In Chapter 1 the Egyptian god Thoth is described in some detail, and his connection to gods in other mythologies, both Eastern and Western. The term Thoth Energy seems to describe the principles conceptualized by his attributes. That these principles are found in separate traditions is indicative our common humanity, rather than cultural approbation (maybe except for continuity between the Egyptian (Thoth), Greek (Hermes), and Roman (Mercury) gods). Next the Eight Trigrams of the Bagua and the eight deities of the Ogdoad are discussed.
A list of the Seven Tenets of Thoth close the chapter: Mentalism, Correspondence, Vibration, Polarity, Rhythm, Cause and Effect, Gender, and their relationship to the Tao. Hermetic and occult principles are often associated with individual self-development and not social coherence common to institutions. These tenets are the Seven Hermetic Principles mentioned in Chapter II of the Kybalion. Hermeticism is also deeply connected with Alchemic principles.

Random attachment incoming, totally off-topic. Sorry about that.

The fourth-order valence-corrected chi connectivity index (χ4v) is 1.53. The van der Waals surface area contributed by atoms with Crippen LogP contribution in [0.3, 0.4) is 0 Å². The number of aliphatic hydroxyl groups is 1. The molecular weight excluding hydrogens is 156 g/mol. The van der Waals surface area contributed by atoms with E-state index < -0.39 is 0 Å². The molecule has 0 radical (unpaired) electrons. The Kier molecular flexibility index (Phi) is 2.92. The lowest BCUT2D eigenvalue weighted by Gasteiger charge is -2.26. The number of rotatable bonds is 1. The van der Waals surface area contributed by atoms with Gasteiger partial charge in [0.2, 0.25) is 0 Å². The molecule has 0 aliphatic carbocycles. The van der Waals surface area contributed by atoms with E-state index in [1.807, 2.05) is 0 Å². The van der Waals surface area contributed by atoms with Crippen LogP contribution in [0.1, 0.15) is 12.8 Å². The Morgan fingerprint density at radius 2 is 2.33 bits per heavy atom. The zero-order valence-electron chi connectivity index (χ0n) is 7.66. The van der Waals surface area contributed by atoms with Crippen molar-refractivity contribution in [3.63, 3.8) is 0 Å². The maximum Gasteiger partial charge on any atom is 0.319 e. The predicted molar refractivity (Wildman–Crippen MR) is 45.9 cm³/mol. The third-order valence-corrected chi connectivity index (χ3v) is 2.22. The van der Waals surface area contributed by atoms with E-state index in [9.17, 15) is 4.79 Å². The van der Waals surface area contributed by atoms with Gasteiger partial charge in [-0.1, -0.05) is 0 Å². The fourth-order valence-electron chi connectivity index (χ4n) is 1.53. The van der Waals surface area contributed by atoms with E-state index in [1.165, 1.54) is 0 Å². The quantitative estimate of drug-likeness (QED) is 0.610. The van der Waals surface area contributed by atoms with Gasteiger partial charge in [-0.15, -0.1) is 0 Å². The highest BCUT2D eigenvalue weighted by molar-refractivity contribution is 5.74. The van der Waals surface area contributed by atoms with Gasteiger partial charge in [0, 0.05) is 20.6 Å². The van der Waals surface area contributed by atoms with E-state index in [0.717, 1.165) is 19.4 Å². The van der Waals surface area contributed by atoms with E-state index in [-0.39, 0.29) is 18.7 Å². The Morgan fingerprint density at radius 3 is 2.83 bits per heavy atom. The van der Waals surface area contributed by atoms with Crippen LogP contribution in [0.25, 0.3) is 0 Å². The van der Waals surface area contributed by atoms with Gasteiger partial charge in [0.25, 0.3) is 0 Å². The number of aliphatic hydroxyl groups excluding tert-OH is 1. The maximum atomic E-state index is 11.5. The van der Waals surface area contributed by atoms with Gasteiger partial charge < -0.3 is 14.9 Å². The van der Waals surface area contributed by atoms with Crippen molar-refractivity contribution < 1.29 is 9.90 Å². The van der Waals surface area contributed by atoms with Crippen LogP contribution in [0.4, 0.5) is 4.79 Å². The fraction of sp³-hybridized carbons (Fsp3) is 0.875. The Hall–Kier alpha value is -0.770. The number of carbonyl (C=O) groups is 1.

Chapter 2 discusses the Tao, Taiji (Yin Yang), and Taiji practice (Tai Chi). The Eight Layered Body is mentioned (the physical body, the chi body, the emotional body, mental body, psychic body, causal body, body of individuality, and the body of Tao). The next seven chapters deal with the seven hermetic principles which are hinted to align with Taoist principles as well, but do they do so in clear ways? Perhaps I need to study both the Kybalion and the Taiji in depth before I understand their connection.
Chapter 9 (Gender, Chapter XIII of the Kybalion, and Mental Gender, Chapter XIV) mentions the Eight Auspicious Offering Bowls and the Eight Secrets of the Tao Te Ching.
In Chapter 10, I am certainly glad that Smith rounded out the Seven Tenets to Eight with Patience. Mentioned are Chakras and the Spectrum of Light and the fourfold Wu Wei. In contrast, the last Chapter XV of the Kybalion deals with “Hermetic Axioms,” discussing several of the principles together.